Stocks fell Wednesday in another round of choppy trading on Wall Street, as investors continued weighing the impact of rising interest rates.
The Dow Jones Industrial Average dropped 19 points, or 0.08%, to 24,893. The S&P 500 lost 13 points, or 0.5%, to 2,681. The Nasdaq Composite was down 63 points, or 0.9%, at 7,051.
The stock market has gone through severe swings this week, including a 1,175-point tumble for the Dow on Monday. Stronger wage growth has put a spotlight on the Federal Reserve. The central bank could move to raise interest rates at a faster clip this year to maintain control over inflation—a decline in the value of money due to rising prices. Low interest rates, which encourage consumers and businesses to borrow money, contributed to the stock market’s record-breaking run with the Dow soaring past 26,000 for the first time.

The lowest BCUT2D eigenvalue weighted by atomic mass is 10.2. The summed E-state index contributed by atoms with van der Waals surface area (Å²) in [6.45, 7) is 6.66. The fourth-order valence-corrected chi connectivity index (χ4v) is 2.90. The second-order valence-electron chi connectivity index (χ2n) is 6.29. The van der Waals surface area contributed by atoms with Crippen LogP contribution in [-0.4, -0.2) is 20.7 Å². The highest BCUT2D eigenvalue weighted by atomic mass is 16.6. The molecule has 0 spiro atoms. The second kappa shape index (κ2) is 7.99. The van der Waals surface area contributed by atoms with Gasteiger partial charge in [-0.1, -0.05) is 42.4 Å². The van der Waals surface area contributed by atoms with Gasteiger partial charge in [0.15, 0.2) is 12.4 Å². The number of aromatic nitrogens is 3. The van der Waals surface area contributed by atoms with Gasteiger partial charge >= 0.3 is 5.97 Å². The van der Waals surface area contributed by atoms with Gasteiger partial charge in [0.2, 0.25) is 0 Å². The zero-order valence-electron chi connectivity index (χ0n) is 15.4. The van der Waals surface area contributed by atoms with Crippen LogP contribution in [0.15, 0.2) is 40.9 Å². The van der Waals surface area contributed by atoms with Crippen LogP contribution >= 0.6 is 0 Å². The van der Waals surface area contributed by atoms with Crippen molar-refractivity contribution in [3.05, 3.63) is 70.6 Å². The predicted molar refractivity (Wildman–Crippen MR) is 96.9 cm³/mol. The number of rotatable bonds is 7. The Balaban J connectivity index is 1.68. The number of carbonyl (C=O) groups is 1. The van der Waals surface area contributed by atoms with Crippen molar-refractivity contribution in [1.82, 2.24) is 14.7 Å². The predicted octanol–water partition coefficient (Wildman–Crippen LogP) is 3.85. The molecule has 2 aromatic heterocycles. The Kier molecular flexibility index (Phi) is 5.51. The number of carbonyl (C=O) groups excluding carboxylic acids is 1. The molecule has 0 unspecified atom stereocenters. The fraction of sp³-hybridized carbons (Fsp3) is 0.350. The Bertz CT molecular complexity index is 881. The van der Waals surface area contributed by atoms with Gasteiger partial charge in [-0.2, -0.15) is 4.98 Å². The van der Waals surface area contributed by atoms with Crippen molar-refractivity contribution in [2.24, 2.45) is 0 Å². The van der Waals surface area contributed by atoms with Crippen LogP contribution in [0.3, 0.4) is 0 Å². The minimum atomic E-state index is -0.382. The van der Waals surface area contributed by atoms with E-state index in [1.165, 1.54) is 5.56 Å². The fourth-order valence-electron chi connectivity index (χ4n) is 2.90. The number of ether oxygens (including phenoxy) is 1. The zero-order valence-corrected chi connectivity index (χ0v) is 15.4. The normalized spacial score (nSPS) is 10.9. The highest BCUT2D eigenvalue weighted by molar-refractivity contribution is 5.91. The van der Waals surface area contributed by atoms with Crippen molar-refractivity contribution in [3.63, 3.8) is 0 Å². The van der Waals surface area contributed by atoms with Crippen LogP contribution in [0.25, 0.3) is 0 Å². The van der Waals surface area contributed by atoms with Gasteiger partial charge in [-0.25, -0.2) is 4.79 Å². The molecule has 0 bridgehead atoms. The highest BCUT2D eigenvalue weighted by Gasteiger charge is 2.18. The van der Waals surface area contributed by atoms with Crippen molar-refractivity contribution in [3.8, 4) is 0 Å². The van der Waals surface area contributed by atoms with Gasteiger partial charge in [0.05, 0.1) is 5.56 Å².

Wall Street’s worries over inflation and interest rates ignited volatility in markets. The CBOE Volatility Index, known as the “fear gauge,” dropped 7.5%. The VIX spiked 115% amid the Dow’s historic plunge Monday.
“We thought 2017 would offer at least one opportunity to take advantage of a 7% or 8% correction, but it never materialized as the market kept grinding higher throughout the year. Now we have an opportunity,” Scott Wren, senior global equity strategist at the Wells Fargo Investment Institute, wrote in a note to clients.
The blue-chip index recovered 568 points Tuesday, followed be renewed buying earlier Wednesday. The Dow traded in positive territory throughout the session, but it shed about 280 points heading into the closing bell.
West Texas Intermediate oil settled 2.5% lower at $61.79 per barrel.
In the “old days,” when good news was reported, the Stock Market would go up. Today, when good news is reported, the Stock Market goes down. Big mistake, and we have so much good (great) news about the economy!— Donald J. Trump (@realDonaldTrump) February 7, 2018
The yield on the benchmark 10-year Treasury bond rose 7.2 basis points to roughly 2.84%.
Gold futures slipped nearly 1% to $1,317 per troy ounce.
In corporate news, Walt Disney (NYSE:DIS) shares fell about 1% after reporting revenue that missed expectations.